• Anthrotheist

      I’ll give it a shot.
      2 + 2 means two groups with two items each, so there are four items total. However, you can’t count those items together without the two groups becoming a single group (which can’t be disregarded from the problem), so when you include the necessary group as an item then you have five objects total.

      It could work if you treat it as a categorical problem instead of a strictly arithmetic one.

      • Damian Byrne

        Still doesn’t work. This group of two berries, added to this group of two berries, means I have four berries total. If we were to use categories as you suggest, then shouldn’t it be this group of two berries, added to this group of two berries, plus the two groups, meaning we now have six?

        In other words, is a group of two berries the same thing as the two berries themselves? If I put two berries on a table, do I see anything other than the two berries? Is the group of two berries a thing separate from the two berries?

        • epicurus

          Vile disbeliever! You live in darkness!

        • Michael Neville

          Will there be wailing and gnashing of teeth?

        • epicurus

          Ok, my lame attempt, but here goes an aquatic reply – whaling and smashing of reefs.

        • Greg G.

          I was hoping for Waylon and Willie and the boys.

        • Anthrotheist

          No, it definitely doesn’t work in this case. Conflating categories and details isn’t useful for anything really.

          But there are cases where math isn’t as straight-forward as we are taught to think. For instance, 2+2 could equal 2 quite reasonably, considering only the groupings (and disregarding the discrete units). Another funny examples is, which is the greater difference, between 1 and 2, or between 95 and 100? Arithmetically, the latter is the greater difference (5), but logarithmically, the former is the greater difference (double). That would be silly trivia, if it weren’t for the fact that humans almost invariably think more naturally in logarithms than in procedural number lines (link).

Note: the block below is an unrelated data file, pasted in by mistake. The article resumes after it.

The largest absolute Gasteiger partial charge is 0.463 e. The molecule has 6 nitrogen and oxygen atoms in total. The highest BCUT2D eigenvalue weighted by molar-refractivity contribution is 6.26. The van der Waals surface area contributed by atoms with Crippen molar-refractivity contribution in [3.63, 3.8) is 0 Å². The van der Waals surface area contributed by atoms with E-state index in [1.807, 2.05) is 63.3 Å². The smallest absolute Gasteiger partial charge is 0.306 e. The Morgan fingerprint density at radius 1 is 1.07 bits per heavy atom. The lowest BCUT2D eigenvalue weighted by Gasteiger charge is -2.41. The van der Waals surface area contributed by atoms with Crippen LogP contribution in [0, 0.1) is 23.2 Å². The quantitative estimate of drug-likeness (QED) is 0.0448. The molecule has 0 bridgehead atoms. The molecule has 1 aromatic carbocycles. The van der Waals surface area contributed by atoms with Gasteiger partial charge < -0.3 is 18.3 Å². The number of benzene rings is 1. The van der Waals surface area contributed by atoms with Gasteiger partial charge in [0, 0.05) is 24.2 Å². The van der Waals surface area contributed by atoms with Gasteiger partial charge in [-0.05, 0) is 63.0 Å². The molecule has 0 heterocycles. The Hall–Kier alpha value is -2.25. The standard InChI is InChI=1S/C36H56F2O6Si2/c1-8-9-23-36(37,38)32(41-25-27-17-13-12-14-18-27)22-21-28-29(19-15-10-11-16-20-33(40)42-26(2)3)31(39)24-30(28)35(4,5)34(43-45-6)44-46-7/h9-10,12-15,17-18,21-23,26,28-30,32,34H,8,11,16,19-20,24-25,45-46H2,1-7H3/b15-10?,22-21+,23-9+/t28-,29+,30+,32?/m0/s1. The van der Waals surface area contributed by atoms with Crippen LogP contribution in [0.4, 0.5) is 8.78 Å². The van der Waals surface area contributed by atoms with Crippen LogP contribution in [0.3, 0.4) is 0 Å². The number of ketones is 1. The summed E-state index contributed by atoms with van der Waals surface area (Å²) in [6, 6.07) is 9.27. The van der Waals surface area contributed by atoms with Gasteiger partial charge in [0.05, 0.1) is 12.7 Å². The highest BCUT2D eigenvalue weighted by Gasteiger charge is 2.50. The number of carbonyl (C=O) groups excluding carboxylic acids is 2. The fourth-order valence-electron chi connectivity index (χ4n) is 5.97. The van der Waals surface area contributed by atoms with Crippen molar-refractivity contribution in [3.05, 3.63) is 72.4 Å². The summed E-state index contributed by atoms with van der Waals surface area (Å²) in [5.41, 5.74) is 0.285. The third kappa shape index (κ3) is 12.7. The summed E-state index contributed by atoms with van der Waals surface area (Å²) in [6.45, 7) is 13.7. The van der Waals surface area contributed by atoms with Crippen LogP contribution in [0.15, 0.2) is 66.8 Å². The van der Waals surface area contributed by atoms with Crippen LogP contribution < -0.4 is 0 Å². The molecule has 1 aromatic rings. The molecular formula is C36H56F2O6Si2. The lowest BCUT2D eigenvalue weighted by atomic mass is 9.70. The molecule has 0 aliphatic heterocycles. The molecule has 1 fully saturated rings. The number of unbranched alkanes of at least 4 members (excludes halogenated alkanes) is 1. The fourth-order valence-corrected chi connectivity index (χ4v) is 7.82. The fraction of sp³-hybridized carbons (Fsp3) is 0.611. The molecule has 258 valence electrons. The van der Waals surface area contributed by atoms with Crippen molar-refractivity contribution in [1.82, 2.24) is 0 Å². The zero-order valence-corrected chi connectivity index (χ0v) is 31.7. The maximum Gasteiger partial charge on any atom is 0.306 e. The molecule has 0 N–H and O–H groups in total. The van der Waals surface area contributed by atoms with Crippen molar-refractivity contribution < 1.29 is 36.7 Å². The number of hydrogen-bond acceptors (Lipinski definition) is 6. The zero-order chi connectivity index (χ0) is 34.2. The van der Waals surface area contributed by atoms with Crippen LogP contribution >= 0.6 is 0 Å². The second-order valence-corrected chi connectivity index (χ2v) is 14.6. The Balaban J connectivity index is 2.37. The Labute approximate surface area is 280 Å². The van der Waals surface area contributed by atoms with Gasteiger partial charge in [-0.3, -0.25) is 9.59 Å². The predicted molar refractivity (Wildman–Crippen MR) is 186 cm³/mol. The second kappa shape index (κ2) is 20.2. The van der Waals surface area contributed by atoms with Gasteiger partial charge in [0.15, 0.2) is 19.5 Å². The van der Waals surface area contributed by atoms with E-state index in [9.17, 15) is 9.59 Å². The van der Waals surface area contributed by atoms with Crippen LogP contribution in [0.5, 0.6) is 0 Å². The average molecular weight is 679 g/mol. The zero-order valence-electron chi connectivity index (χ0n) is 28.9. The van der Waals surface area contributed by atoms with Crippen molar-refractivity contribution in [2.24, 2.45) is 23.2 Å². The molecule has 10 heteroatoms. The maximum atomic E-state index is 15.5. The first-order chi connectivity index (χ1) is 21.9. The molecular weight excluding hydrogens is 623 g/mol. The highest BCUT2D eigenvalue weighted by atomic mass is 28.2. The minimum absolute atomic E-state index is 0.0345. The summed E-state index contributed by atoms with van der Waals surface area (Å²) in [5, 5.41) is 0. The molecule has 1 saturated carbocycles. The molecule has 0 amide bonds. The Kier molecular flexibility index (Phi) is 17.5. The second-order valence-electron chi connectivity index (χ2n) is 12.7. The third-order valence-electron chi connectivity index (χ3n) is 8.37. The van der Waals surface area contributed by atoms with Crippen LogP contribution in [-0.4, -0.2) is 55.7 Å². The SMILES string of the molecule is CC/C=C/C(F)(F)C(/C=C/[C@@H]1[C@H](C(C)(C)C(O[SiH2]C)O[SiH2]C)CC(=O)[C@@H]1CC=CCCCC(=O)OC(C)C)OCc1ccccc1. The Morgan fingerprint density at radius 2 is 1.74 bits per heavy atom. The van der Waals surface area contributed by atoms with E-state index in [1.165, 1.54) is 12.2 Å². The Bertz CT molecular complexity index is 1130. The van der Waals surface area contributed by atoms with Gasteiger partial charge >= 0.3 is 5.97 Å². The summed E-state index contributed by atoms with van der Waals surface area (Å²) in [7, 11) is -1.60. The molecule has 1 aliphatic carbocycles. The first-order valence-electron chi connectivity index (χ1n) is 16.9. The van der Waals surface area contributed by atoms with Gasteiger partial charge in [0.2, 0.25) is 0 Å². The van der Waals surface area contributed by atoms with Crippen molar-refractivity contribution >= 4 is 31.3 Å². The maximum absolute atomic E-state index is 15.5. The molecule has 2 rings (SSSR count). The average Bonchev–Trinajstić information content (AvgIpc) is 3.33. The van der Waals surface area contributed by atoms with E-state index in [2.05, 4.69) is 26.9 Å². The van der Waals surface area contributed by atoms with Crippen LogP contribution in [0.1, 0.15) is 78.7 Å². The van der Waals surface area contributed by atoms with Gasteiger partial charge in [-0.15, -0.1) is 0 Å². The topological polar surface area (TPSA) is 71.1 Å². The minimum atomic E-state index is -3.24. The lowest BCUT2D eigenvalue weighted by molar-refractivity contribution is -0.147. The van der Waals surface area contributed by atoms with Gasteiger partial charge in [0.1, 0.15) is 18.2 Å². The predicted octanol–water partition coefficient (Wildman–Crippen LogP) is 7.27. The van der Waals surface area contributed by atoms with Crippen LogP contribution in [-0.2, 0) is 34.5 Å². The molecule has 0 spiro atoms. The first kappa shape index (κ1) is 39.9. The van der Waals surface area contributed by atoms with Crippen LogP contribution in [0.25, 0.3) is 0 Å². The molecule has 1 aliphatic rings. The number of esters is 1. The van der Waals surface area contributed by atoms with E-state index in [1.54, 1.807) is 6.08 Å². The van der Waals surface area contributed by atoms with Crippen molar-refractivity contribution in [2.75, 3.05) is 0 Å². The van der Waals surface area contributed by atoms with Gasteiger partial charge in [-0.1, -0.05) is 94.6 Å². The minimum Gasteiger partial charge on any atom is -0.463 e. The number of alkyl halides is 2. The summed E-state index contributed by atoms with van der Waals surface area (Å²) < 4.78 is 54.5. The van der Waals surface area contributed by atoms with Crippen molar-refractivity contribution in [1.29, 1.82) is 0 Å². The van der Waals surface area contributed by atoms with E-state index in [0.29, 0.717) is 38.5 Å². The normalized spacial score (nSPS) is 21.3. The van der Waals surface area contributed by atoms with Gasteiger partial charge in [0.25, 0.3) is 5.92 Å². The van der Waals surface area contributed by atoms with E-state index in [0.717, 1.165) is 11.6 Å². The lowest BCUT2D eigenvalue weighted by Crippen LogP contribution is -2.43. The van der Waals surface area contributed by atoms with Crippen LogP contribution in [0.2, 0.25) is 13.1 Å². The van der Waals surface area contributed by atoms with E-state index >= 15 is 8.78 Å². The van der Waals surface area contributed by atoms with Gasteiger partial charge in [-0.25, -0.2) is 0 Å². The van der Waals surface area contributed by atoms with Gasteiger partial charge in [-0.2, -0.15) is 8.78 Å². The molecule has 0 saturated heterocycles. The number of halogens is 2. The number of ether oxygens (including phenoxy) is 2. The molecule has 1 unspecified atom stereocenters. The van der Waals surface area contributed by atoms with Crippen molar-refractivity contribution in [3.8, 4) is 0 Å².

• martin_exp(pi*sqrt(163))

          euclid got it right when he said “unit is that by virtue of which each of the things that exist is called one.” (elements, book VII, definition 1).

      • epicurus

        Now you’ve got the idea. You’d have no problem defending Biblical inerrancy. I hear Norman Geisler is hiring.

      • martin_exp(pi*sqrt(163))

        |*|*| + |*|*| = |*|*|*|*|*|, the | are the items and the * are the gaps between those items. you get a new gap if you concatenate/add the two groups.

        i found this simple interpretation of 2+2=5 in a talk by timothy gowers: link (“does mathematics need a philosophy?”).

  • Bob Jase

    “Remember that Jesus told us to love him with our heart, soul, and mind. In Isaiah, God says, “Let us reason together.”

    No, that would be the author of Isiah saying that, not Jesus.

    “that a spouse would welcome your wanting to learn more, and the same is true of God.”

    This the same god who supposedly kicked Adam & Eve out of Eden for eating from the Tree of Knowledge?

    “God is like our biological father, and it’s natural to imagine that God wants the best for us”

    Like birth defects, disease, parasites famine, natural (you know acts of god) disasters?

    https://youtu.be/rwc3_KKRCcQ

  • adhoc

    “…God wants the best for us and shows his anger when bad things happen.”

    I don’t think anger would be a reaction of an omnipotent being. “How dare those creatures do what I knew they were going to do when I made them!” I don’t understand why an omnipotent being would give a shit about anything, except their own death…and if it could kill itself, would it be omnipotent?

    • Greg G.

      and if it could kill itself, would it be omnipotent?

      Would it be omnipotent if it couldn’t?

    • eric